“What in the name of…” Osryn pulled away from the child, shuddering. Beings like these children were absolutely unheard of, even to someone as well-read as Osryn. They were some kind of mutant or magic, either or both, and Osryn had no idea why they were on his doorstep. Having taken a moment to reconcile that this was reality, Osryn shook his head and removed the girl from her soaked blanket, swaddling her next to the boy. Osryn stared at them as they settled and their cries softened. To his right, on the table, was his glass of mead, which he readily grabbed and took a hearty gulp of.
The storm raged around the home as the children, finally free from its grasp, relaxed into their blankets and cooed softly. How long had they been out there before he noticed them? Osryn worried that they would not warm up quick enough, but he had just the spell for that. Focusing in his energy and channeling the abstract, Osryn synthesized an orb of glowing bluish-purple plasma in the air in front of him. Using his hands like a conductor, he directed the orb to levitate slightly above the children, where it would radiate a small amount of heat, safely out of their reach.
He realized he would need to find a way to feed these children… what did children even eat, anyway? He had never really wanted kids, so he’d never put too much thought into the idea of taking care of one. However, the children were remarkably calm for two who had been left out in a storm for who knows how long. Osryn gazed at them, taking in the reality of the pale little boy’s six eyes, and though the girl’s arms were nestled in her blanket, there was a soft smile on her tiny brown face. Osryn had never known what to say when asked how cute a baby was, but he could say with absolute certainty that the two in front of him now were the most beautiful and precious he had ever seen.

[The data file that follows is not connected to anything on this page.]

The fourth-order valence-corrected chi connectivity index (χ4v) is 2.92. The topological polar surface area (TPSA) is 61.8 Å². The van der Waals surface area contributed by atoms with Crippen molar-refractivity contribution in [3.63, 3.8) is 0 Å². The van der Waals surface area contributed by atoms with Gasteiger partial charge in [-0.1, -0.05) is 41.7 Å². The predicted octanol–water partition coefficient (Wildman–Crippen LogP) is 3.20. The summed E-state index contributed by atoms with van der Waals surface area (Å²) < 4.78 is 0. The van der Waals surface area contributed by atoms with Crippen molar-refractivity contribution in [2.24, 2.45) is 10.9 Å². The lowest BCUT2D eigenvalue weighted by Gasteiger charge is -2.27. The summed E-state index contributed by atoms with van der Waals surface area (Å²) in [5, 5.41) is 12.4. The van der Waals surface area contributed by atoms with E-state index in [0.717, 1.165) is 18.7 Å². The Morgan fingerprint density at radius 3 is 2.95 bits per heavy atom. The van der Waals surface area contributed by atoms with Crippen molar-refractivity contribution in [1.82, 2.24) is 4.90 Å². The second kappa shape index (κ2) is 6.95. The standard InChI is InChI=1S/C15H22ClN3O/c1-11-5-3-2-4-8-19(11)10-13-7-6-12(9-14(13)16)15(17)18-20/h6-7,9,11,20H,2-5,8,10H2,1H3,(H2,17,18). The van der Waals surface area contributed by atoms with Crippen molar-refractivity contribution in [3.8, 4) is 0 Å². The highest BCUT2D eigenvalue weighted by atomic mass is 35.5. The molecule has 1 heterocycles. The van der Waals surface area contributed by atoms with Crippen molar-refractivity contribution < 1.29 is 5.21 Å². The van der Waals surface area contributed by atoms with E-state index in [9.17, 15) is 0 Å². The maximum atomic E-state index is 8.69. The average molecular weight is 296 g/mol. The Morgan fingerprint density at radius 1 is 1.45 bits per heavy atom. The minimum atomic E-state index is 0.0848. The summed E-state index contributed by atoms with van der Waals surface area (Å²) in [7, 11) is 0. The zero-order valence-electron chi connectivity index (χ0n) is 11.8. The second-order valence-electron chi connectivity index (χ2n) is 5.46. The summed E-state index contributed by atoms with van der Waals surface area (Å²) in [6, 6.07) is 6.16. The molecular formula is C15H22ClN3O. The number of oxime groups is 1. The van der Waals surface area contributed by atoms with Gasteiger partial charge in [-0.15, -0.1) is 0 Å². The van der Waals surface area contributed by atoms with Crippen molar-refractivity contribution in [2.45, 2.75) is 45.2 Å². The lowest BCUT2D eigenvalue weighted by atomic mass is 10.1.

This was no hallucination, and as he downed the rest of his mead, he realized the gravity of his situation–– these children were officially his responsibility, whether he liked it or not. What was he to do, drop them on another doorstep? Whoever had left them with him likely knew he was a sorcerer, and believed that he would know how to handle their… differences.
Well, he didn’t know. Osryn hardly knew how to take care of himself, never mind two orphaned children with bodily abnormalities never before seen on this planet. Head swirling, Osryn picked up the bottle of mead and poured another glass. Maybe this didn’t have to be so bad. Maybe he could be kind to these children, raise them in a way that they could thrive and be happy despite their condition… but how could he possibly show them to the world? The residents of Lunora were known for their relative intolerance of those who disturbed the status quo. His best friend, Daniela, ran an antique shop, and even she faced discrimination for supporting art and history in this heavily industrialized town.
How, then, would the general populace react to children who looked like this? It was out of the question, really. The spiritual fanatics would declare them cursed, or the scientists would snatch them away to experiment on. No matter what, he was stuck with these children. He would need food. He would need toys. He would need to teach them, raise them, care for them. Maybe, he truly began to believe, this wouldn’t be so bad. Maybe he could be the father he had always wished he’d had. Lightning illuminated the sky outside and Osryn sipped his mead again, settling on the couch next to the children and tenderly stroking the girl’s head. As Osryn’s mind whirled with the uncertainty of their fate, the unnerving power of the storm that once disturbed him had faded, and the familiarity gave him comfort now. All else seemed unknowable, but one thing was archetypal and sure: it was a dark and stormy night.
Insectera Book Two: Matters of the Heart, coming... eventually.
© 2022 Rychard Collins